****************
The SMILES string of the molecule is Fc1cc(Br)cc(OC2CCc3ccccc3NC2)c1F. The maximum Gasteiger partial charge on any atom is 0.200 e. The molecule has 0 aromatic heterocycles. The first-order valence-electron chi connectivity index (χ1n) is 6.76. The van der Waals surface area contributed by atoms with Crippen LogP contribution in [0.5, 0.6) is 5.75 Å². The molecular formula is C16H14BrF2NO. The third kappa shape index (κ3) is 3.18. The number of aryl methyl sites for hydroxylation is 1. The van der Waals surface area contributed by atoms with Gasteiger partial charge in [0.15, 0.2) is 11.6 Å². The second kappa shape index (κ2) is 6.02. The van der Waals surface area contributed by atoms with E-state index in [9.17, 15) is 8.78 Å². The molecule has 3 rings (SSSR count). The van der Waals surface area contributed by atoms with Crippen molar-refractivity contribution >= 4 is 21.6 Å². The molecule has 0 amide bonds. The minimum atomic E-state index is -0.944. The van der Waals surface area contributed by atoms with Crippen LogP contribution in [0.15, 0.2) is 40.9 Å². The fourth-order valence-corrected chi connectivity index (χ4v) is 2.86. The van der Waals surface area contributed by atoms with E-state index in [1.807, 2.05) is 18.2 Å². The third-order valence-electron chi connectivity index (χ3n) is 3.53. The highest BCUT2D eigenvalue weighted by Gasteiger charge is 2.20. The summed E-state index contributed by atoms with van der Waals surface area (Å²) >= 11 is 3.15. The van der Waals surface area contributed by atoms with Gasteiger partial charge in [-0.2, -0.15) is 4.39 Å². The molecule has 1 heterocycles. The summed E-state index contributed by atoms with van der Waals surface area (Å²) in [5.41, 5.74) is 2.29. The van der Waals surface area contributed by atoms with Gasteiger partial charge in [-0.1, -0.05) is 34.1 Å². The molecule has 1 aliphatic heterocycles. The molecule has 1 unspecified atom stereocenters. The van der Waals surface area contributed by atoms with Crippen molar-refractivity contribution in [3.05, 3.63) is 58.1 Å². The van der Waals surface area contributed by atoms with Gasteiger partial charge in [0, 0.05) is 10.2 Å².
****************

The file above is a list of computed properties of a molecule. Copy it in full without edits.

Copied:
The SMILES string of the molecule is Fc1cc(Br)cc(OC2CCc3ccccc3NC2)c1F. The maximum Gasteiger partial charge on any atom is 0.200 e. The molecule has 0 aromatic heterocycles. The first-order valence-electron chi connectivity index (χ1n) is 6.76. The van der Waals surface area contributed by atoms with Crippen LogP contribution in [0.5, 0.6) is 5.75 Å². The molecular formula is C16H14BrF2NO. The third kappa shape index (κ3) is 3.18. The number of aryl methyl sites for hydroxylation is 1. The van der Waals surface area contributed by atoms with Gasteiger partial charge in [0.15, 0.2) is 11.6 Å². The second kappa shape index (κ2) is 6.02. The van der Waals surface area contributed by atoms with E-state index in [9.17, 15) is 8.78 Å². The molecule has 3 rings (SSSR count). The van der Waals surface area contributed by atoms with Crippen molar-refractivity contribution >= 4 is 21.6 Å². The molecule has 0 amide bonds. The minimum atomic E-state index is -0.944. The van der Waals surface area contributed by atoms with Crippen LogP contribution in [0.15, 0.2) is 40.9 Å². The fourth-order valence-corrected chi connectivity index (χ4v) is 2.86. The van der Waals surface area contributed by atoms with E-state index in [1.807, 2.05) is 18.2 Å². The third-order valence-electron chi connectivity index (χ3n) is 3.53. The highest BCUT2D eigenvalue weighted by Gasteiger charge is 2.20. The summed E-state index contributed by atoms with van der Waals surface area (Å²) >= 11 is 3.15. The van der Waals surface area contributed by atoms with Gasteiger partial charge in [-0.2, -0.15) is 4.39 Å². The molecule has 1 heterocycles. The summed E-state index contributed by atoms with van der Waals surface area (Å²) in [5.41, 5.74) is 2.29. The van der Waals surface area contributed by atoms with Gasteiger partial charge in [-0.1, -0.05) is 34.1 Å². The molecule has 1 aliphatic heterocycles. The molecule has 1 unspecified atom stereocenters. The van der Waals surface area contributed by atoms with Crippen molar-refractivity contribution in [3.05, 3.63) is 58.1 Å². The van der Waals surface area contributed by atoms with Gasteiger partial charge in [0, 0.05) is 10.2 Å².